Hayley Matthews reflects on West Indies' maiden Women's World T20 title
By Dev Trehan
Last Updated: 04/04/17 5:00pm
Hayley Matthews announced herself as one of the world's most exciting prospects at last year's ICC Women's World T20 in India.
The all-rounder turned 18 a week before West Indies' showdown with the No 1 ranked team in the world, Australia, in the April 3 final at the 66,000 capacity Eden Gardens stadium in Kolkata.
Rather than wilt under the pressure, Matthews rose to the occasion, cracking 66 from 45 balls as West Indies chased down 149 to become world T20 champions for the first time in their history.
"I don't think we could really appreciate at the time what winning the tournament meant to the people," the Barbadian told Sky Sports.
"I was aware that there were so many people watching on TV back home and all over the world and I had never played in front of a crowd that big before.
"Going to Eden Gardens for the first time in my first World Cup - and this was also the World Cup final - was pretty overwhelming, especially because we followed on from the U19 boys and then straight after us the men did it as well.
"Nobody expected us to win all three and even now I'm not sure if we realise exactly what it meant to the people back home."
Matthews and skipper Stafanie Taylor's run chase against Australia got off to a slow start until Matthews hit Rene Farrell for two fours in the fourth over before clubbing Ellyse Perry away for a huge maximum, which also cleared the men's boundary.
"We had scored only nine runs in the first three overs," Matthews explained.
"We were chasing 149 and I just thought 'at this rate there's no way we are even going to get 20 runs in the powerplay overs'.
"I think before that over from Ellyse I had gone down the wicket and hit Megan Schutt for six. Before Ellyse bowled I looked up and saw that mid-on and mid-off were up and I thought 'I'm going to have to take this on here otherwise the run-rate is just going to go higher'.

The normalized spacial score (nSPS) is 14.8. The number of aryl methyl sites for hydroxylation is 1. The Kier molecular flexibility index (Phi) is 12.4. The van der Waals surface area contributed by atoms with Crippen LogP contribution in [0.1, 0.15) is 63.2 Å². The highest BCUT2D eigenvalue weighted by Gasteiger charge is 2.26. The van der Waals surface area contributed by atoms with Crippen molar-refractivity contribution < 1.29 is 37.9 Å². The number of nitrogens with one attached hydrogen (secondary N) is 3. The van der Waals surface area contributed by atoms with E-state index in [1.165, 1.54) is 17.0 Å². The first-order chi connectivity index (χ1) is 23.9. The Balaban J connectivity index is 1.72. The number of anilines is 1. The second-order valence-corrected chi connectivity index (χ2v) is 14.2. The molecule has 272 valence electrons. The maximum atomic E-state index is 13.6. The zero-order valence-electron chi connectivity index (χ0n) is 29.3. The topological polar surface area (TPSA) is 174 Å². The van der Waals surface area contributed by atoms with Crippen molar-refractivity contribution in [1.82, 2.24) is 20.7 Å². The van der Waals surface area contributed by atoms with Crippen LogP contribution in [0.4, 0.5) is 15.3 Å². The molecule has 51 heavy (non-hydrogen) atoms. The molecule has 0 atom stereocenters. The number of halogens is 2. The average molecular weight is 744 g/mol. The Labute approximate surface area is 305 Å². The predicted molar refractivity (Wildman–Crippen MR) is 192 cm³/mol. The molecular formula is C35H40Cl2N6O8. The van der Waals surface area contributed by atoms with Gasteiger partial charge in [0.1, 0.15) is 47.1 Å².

"But I couldn't actually believe I hit the ball that hard. For some reason I feel more comfortable walking down the wicket to pace or spin and I guess things just went for me."
Matthews has played cricket with boys for most of her life and credits the education she received at the Wanderers Cricket Club in Bridgetown for helping her become the player she is today.
"I started out playing with my brother and my dad before my dad put me into the junior programme at Wanderers," said Matthews, who is managed by UK-based agency Stem Sports.
"They had the likes of Jason Holder, Carlos Brathwaite and [England international] Chris Jordan - when he was still in Barbados - playing for them.
"I played alongside the boys all the way through primary and secondary school, which I found really challenging.
"The boys can obviously bowl a lot faster than the girls and that was much more noticeable when I was playing U17 and U19 cricket against the bigger and tougher boys, but it helped my cricket a lot."